This would make for an intense rivalry, with the winner advancing to the playoffs and the other not.

We’re already in week2 of the Patrick Roy era. He’s starting to put his ideas into place and I love it. I’d just like to clarify something right now after watching the social networks.

I don’t know Benoît Desrosiers personally. I’ve chatted to him maybe twice in my life. He has over 11 years of coaching experience at the QMJHL level, a President’s Cup and a Memorial Cup.

Most QMJHL coaches call him during the season for help with video or whatever… that says a lot about his skills.

So for those who say, he’s in the NHL because he knows Patrick Roy. At the professional level, the skills are there, but it takes a connection with the hockey staff knowing that you spend more time with them than your kids or your wife.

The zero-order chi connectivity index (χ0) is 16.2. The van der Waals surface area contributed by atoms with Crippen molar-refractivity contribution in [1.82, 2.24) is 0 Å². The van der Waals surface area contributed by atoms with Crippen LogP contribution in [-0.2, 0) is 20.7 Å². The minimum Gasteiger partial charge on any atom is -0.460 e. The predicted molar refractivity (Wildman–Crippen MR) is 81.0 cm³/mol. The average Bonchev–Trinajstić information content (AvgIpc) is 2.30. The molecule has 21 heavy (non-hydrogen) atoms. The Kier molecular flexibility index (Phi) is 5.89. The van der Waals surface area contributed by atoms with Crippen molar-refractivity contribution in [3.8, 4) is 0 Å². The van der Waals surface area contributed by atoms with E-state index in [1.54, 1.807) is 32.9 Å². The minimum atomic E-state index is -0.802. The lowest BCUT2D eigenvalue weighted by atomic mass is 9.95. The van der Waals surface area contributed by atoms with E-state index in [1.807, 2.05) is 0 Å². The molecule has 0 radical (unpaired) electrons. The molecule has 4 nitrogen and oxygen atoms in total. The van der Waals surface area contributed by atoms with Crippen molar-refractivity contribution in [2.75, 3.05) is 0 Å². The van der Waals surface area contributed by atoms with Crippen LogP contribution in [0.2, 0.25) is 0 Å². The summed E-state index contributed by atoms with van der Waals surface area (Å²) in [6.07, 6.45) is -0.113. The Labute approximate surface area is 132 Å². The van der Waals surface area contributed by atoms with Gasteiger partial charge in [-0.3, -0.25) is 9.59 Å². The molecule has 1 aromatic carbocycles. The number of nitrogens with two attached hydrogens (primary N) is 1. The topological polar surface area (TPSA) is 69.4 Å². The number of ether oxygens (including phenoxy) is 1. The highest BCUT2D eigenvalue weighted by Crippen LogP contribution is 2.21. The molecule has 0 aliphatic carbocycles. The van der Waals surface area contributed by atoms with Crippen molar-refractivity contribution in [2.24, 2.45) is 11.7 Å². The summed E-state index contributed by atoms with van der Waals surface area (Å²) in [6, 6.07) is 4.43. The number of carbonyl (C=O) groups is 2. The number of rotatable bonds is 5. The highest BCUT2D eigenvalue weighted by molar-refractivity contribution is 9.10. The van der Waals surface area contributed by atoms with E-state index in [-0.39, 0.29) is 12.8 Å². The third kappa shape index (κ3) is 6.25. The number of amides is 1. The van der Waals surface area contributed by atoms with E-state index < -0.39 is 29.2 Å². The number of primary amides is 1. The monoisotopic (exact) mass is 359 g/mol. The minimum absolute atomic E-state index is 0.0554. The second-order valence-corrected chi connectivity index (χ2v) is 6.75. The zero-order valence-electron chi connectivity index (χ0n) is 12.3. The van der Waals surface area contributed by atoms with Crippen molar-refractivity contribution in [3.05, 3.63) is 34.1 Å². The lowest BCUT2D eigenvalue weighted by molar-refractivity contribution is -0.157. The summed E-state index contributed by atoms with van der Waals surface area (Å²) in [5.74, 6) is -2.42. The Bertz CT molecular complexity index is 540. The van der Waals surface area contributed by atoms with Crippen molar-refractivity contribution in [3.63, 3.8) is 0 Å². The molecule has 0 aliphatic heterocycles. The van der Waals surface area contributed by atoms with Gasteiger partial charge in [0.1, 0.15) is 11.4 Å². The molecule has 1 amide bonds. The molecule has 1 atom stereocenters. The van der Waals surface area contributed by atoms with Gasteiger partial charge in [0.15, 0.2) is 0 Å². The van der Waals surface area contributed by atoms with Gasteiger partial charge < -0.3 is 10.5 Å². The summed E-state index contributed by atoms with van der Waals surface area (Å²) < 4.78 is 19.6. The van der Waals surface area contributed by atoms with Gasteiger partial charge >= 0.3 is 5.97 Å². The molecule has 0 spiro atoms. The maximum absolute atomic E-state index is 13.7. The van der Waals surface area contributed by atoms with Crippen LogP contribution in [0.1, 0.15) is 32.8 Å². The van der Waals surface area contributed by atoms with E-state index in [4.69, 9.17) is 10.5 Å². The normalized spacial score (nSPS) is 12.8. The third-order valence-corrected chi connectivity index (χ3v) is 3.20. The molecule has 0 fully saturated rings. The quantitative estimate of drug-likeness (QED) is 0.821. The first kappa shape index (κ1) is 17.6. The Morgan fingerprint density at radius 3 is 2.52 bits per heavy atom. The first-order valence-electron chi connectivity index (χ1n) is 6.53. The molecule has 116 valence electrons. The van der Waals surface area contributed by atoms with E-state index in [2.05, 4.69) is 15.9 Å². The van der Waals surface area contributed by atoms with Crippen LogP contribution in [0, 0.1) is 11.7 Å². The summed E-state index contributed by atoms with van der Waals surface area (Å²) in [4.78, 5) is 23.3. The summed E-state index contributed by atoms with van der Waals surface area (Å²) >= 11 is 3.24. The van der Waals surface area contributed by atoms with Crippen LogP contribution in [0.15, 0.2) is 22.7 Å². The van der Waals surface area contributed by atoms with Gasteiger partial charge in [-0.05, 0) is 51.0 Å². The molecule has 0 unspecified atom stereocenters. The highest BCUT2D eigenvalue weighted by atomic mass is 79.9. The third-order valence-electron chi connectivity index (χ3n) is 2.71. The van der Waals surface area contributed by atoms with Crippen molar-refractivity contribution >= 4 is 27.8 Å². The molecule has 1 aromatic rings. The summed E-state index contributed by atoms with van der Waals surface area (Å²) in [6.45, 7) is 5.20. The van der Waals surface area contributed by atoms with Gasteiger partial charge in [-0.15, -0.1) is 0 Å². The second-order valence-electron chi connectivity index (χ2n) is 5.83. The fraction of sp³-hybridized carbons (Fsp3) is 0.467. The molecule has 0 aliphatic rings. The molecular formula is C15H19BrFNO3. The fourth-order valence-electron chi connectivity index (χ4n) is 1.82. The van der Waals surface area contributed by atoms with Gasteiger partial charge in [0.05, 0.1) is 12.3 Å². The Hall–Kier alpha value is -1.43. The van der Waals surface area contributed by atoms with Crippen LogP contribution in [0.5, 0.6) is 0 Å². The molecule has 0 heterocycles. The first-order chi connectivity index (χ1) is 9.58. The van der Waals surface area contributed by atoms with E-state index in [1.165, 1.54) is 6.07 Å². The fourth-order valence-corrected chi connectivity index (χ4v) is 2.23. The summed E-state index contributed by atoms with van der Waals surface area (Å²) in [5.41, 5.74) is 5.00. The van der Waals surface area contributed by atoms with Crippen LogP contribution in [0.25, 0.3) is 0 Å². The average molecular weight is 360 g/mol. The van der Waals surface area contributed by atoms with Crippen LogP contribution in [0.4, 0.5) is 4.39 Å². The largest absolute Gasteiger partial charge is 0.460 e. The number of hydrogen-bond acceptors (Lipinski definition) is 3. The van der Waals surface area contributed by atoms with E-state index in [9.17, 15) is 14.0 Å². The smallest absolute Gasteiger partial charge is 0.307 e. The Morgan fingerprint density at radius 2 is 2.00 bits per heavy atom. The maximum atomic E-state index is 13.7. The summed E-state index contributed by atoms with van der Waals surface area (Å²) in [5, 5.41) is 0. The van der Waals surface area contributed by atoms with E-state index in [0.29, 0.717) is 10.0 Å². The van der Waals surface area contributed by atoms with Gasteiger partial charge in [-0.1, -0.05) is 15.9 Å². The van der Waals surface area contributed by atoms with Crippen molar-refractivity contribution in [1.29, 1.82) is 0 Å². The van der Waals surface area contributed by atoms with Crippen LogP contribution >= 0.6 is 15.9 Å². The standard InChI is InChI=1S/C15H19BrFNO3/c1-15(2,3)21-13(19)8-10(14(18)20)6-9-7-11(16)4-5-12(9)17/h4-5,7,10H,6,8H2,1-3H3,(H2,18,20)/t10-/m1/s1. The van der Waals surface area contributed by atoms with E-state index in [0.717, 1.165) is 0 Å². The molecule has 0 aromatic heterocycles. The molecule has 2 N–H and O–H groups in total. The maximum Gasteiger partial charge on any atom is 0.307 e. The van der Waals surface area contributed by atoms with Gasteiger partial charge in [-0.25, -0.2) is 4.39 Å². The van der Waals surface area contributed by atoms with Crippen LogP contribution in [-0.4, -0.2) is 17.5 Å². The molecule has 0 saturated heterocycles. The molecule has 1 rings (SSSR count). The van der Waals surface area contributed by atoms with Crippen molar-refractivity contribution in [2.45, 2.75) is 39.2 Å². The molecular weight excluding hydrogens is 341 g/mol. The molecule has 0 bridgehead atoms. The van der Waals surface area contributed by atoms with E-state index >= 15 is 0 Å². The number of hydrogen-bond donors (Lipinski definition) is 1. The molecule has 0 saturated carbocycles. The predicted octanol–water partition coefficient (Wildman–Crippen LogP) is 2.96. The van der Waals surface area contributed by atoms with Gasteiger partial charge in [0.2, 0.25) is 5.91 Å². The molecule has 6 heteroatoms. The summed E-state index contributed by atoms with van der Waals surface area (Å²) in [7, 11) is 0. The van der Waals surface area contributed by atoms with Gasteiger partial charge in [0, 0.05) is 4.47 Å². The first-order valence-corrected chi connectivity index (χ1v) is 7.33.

So it’s a totally normal move for Patrick. And to think that he no longer talks to those he worked with in the past would be a mistake. Benoît is competent, has made his mark and deserves it.

Few coaches are capable of making the leap to the professional level without knowing anyone. As for me, I’m probably the only one who’s done it twice.

Getting back to Patrick, I think Ottawa missed the boat and I think the Kings should have called it before too.

In terms of on-ice, I love what he brings and that’s kind of why coaches get fired. You forget the essentials and the guys don’t “work” as hard. That was the first thing Peter Laviolette did with the Rangers, raise the level of competition internally.